And that ‘I can DO this – this is REALLY neat. I’m LEARNING about this – and I LIKE it.’.
And I’ve found that often, people look FORWARD to flying after taking this program because they start to understand it – and they want to see it in ACTION.
Like, they want to see not just their own progress in action.
But they want to see all the stuff they’ve learned.
All the stuff they’ve learned about the airplane.
All the stuff they’ve learned about turbulence – and how to handle it – how the plane handles it.
And they want to experience that sinking feeling when they go up in the air so they can understand – they understand it from a different cognitive perspective.
And people actually begin to ENJOY flying – which is what I’ve seen more often than not, believe it or not.
Tim Benjamin: That’s so interesting.
That certainly reflects my own experience.
Just recently I was on a plane sat next to the window.
And this was a few days after interviewing Captain Jeff Neilson who was on the program talking about how lift works.
And how wings work.
And he talked at length about the role of – you know – how the wings were structured for takeoff, mid-flight and landing.
And kind of actually observing the different surfaces on the wing changing in accordance with what he’d been talking about.
I found that absolutely fascinating.
Nathan Feiles: Oh yeah – it’s very interesting.
When you learn about how an airplane takes off or lands, you can maybe learn about the flaps and how they kind of slow the airplane down as they approach for landing.
You can see the flaps on the airplane lowering.
And – yeah – you can see these structural changes.
And when you understand what’s going on – or why you’re hearing a sound at that moment – it can be kind of neat to have – it gives you your own control over the situation which – many people with a fear of flying have that fear of LOSS of control.
Understanding how it works brings the control back.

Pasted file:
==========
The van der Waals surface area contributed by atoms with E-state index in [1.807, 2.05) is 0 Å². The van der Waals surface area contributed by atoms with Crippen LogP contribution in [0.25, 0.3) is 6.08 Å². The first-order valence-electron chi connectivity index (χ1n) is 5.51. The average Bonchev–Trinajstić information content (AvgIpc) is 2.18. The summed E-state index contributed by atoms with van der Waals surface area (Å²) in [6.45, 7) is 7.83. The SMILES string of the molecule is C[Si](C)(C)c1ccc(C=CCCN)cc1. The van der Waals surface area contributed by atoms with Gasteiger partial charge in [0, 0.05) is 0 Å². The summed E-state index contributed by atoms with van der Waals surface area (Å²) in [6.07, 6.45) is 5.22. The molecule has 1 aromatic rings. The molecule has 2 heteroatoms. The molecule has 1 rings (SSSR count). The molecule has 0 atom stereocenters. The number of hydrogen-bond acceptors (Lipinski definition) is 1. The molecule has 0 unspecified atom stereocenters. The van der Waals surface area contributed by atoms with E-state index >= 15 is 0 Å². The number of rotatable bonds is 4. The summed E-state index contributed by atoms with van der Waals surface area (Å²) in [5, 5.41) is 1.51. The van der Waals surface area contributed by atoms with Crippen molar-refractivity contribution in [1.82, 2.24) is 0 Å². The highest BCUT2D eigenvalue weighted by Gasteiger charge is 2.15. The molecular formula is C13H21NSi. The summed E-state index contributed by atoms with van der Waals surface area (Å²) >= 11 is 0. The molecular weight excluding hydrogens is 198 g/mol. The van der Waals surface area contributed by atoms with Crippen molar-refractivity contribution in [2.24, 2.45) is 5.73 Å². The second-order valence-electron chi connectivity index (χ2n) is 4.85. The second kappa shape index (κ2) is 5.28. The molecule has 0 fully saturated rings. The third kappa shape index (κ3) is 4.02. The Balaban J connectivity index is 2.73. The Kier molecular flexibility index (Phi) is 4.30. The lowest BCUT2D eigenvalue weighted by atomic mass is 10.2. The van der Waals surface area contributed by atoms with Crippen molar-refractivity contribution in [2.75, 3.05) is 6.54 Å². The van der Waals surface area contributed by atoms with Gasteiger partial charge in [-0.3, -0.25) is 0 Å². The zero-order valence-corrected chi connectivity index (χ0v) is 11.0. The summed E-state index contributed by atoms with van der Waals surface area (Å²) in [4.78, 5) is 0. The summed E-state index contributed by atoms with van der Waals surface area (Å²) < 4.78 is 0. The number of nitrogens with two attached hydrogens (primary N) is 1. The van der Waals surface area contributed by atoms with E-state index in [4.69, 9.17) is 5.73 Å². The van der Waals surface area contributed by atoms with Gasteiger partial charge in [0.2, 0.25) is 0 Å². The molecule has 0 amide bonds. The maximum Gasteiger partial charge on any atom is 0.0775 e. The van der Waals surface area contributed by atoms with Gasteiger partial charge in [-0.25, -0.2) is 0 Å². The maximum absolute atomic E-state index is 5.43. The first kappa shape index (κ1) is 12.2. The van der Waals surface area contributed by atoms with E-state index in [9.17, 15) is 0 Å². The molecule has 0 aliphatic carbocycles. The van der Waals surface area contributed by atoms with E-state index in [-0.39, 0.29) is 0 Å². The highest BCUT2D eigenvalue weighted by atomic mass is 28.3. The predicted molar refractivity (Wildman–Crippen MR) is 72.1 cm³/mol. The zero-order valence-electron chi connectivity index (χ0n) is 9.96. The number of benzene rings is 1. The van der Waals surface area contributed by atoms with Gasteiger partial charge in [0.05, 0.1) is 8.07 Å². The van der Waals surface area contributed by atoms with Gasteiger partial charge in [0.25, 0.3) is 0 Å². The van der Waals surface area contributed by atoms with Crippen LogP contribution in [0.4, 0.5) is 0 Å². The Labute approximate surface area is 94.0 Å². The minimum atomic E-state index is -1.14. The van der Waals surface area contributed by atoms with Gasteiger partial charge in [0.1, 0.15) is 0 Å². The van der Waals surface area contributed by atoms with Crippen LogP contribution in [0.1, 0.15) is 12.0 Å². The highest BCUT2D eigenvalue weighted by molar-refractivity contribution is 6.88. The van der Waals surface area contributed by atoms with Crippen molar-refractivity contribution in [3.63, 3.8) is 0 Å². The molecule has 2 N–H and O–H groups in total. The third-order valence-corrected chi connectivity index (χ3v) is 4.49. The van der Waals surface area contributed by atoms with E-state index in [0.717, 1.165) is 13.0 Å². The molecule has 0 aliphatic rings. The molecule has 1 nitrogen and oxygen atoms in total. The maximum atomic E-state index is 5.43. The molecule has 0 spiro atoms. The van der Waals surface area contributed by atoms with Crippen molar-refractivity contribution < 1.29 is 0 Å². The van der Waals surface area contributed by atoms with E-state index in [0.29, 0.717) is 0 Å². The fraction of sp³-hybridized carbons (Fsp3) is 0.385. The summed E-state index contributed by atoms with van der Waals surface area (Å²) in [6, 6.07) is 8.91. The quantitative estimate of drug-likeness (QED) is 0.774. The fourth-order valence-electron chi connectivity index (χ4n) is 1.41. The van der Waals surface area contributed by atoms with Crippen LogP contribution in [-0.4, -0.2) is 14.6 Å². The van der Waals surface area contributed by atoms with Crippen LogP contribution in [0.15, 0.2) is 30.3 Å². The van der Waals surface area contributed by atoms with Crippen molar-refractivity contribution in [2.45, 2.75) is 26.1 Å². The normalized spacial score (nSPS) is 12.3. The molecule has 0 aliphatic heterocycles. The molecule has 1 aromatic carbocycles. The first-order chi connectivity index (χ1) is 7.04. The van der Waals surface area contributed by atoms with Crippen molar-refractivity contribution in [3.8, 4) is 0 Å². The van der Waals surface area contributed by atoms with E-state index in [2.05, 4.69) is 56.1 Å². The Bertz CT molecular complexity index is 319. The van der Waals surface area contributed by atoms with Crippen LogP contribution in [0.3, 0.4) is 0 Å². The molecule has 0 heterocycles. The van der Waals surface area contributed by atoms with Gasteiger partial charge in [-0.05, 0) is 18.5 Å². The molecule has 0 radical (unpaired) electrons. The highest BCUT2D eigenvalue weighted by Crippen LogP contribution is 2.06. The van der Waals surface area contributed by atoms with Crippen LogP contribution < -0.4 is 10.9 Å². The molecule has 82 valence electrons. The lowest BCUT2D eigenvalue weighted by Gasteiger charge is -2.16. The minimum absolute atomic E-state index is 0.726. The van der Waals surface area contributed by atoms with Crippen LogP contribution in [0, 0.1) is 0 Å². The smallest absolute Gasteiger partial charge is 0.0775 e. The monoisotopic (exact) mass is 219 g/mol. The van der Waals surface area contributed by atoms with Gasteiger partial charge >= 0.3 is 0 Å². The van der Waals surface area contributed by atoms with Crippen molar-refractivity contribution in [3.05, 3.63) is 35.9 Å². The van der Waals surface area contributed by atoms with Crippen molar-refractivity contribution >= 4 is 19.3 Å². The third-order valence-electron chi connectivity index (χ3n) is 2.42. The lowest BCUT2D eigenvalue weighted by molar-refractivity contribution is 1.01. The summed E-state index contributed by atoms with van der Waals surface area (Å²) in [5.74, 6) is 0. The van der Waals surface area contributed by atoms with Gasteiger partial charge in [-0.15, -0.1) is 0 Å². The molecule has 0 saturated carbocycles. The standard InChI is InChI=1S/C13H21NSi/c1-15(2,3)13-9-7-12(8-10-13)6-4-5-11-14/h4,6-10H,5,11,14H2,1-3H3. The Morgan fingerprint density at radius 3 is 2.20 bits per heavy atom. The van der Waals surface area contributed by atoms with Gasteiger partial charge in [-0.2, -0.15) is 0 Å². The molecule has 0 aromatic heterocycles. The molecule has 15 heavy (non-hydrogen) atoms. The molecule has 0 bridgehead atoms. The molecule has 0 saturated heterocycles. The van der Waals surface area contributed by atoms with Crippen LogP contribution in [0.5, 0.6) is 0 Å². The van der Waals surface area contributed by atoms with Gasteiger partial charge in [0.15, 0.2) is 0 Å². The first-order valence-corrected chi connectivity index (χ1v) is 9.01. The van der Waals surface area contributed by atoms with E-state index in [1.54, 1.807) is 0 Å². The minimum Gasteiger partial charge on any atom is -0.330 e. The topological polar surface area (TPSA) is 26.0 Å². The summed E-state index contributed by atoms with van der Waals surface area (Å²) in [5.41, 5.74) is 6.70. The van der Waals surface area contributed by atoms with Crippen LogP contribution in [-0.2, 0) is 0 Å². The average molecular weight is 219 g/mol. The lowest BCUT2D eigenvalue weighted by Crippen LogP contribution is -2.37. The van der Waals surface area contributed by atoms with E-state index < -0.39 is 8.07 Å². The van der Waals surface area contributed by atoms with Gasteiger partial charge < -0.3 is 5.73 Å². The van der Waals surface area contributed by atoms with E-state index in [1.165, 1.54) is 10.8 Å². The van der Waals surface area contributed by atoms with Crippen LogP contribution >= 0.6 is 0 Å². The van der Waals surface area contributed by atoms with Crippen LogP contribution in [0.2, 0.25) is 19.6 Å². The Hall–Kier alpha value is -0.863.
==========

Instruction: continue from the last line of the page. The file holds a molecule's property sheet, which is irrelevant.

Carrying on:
Tim Benjamin: You’ve talked about what somebody who really commits to a program like yours can expect.
A question that I’m still curious about is – you know – how long might the average person expect to wait before they start to see some REAL results?
Nathan Feiles: The results usually start to happen as someone goes through the program.
So, the program is structured – it’s structured as a minimum of 8 sessions – which is kind of – the time commitment is one session a week.
And there is some homework.
And this homework is what the normalization is geared towards.
You know – it kind of gets you involved every day in some aspect of flying.
But the homework is VERY simple.
It doesn’t take more than 10 – maybe 5 to 10 minutes a day.
It’s very very quick and simple work.
And while, over-all, this whole process I’m explaining might sound somewhat complicated, for the person who comes in to do the program, it’s all very easy.
You’re just – you’re running though the exercises, we’re talking about stuff.
You know, the complicated part is from my end where I put it all together.
But for someone else, it’s not something you have to be able to wrap your brain around every component.
But, to get back to your question, the results – usually about half-way through the program – people start to experience flying DIFFERENTLY.
And the approach to flying differently – their cognitive approach – they start to see it somewhat differently.
And I’d say by session 4, there’s already a change in the experience – if not even sooner for some people.
You know, I HAVE noticed that some people do want to take it to about 12 sessions.
And maybe 15 if they really feel more anxious about it.
Which – it can help.
One thing that I’ll staple onto this is that the techniques that we do are also very helpful OUTSIDE of flying.
That it’s very helpful for people who experience a lot of stress.
I also run therapy for stress reduction.
And stress prevention.
And some of the exercises do overlap because they’re very good at preventing stress
And helping with relaxation.
So, people begin to use these exercises outside in their lives and they also can be very helpful.
So, as things come together, I’d say within 2 to 3 months, most people are ready to try a flight.
And then – beyond that – if they want to continue further to bring their anxiety down to zero – some people do that too – some people find that one time through the program is all they need.
Tim Benjamin: Nathan – it’s been a real pleasure having you on the program.
If someone listening to this wants to reach out to you, where can they find you?
Nathan Feiles: Sure – they can find me – the name of my actual business is ‘New York City Life and Relationship Counselling’.
So, if you go on the web – it’s www.nyclifeandrelationshipcounseling.com.
That’s all one word – nyclifeandrelationshipcounseling.com.
And all my contact info is through there.
Tim Benjamin: Fantastic – thanks for joining us, Nathan.
Nathan Feiles: Thank you Tim – I appreciate you having me.
Tim Benjamin: And to you in the audience – thanks for listening. Bye.
Now I’ve got a question for you…
Did Nathan say something you could relate to? If so, tell me about it in the comments below.